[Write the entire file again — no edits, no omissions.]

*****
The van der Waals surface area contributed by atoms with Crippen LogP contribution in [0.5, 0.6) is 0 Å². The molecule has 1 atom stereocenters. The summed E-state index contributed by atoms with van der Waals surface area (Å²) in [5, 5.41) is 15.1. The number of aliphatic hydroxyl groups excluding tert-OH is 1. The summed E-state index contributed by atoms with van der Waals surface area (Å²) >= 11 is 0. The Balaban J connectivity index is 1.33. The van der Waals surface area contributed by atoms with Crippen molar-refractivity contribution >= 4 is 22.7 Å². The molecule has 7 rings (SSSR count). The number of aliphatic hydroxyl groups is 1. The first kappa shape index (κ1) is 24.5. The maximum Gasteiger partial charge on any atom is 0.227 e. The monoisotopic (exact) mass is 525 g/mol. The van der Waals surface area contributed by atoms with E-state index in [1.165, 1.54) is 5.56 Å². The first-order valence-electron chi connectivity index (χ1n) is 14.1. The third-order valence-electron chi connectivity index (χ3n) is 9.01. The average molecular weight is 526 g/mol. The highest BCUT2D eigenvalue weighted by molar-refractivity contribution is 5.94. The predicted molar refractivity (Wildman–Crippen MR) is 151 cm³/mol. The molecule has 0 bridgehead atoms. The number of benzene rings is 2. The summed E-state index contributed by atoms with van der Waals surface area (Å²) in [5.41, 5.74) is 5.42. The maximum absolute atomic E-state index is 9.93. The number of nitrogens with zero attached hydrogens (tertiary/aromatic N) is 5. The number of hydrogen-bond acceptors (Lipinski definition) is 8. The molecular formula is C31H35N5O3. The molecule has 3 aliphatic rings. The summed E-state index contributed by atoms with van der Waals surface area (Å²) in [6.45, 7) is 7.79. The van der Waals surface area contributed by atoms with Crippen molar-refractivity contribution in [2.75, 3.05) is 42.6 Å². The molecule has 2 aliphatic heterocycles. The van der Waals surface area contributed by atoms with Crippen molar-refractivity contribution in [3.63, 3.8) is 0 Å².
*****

The van der Waals surface area contributed by atoms with Crippen LogP contribution in [0.5, 0.6) is 0 Å². The molecule has 1 atom stereocenters. The summed E-state index contributed by atoms with van der Waals surface area (Å²) in [5, 5.41) is 15.1. The number of aliphatic hydroxyl groups excluding tert-OH is 1. The summed E-state index contributed by atoms with van der Waals surface area (Å²) >= 11 is 0. The Balaban J connectivity index is 1.33. The van der Waals surface area contributed by atoms with Crippen molar-refractivity contribution >= 4 is 22.7 Å². The molecule has 7 rings (SSSR count). The number of aliphatic hydroxyl groups is 1. The first kappa shape index (κ1) is 24.5. The maximum Gasteiger partial charge on any atom is 0.227 e. The monoisotopic (exact) mass is 525 g/mol. The van der Waals surface area contributed by atoms with E-state index in [1.165, 1.54) is 5.56 Å². The first-order valence-electron chi connectivity index (χ1n) is 14.1. The third-order valence-electron chi connectivity index (χ3n) is 9.01. The average molecular weight is 526 g/mol. The highest BCUT2D eigenvalue weighted by molar-refractivity contribution is 5.94. The predicted molar refractivity (Wildman–Crippen MR) is 151 cm³/mol. The molecule has 0 bridgehead atoms. The number of benzene rings is 2. The summed E-state index contributed by atoms with van der Waals surface area (Å²) in [5.41, 5.74) is 5.42. The maximum absolute atomic E-state index is 9.93. The number of nitrogens with zero attached hydrogens (tertiary/aromatic N) is 5. The number of hydrogen-bond acceptors (Lipinski definition) is 8. The molecular formula is C31H35N5O3. The molecule has 3 aliphatic rings. The summed E-state index contributed by atoms with van der Waals surface area (Å²) in [6.45, 7) is 7.79. The van der Waals surface area contributed by atoms with Crippen molar-refractivity contribution in [2.75, 3.05) is 42.6 Å². The molecule has 2 aliphatic heterocycles. The van der Waals surface area contributed by atoms with Crippen molar-refractivity contribution in [3.63, 3.8) is 0 Å².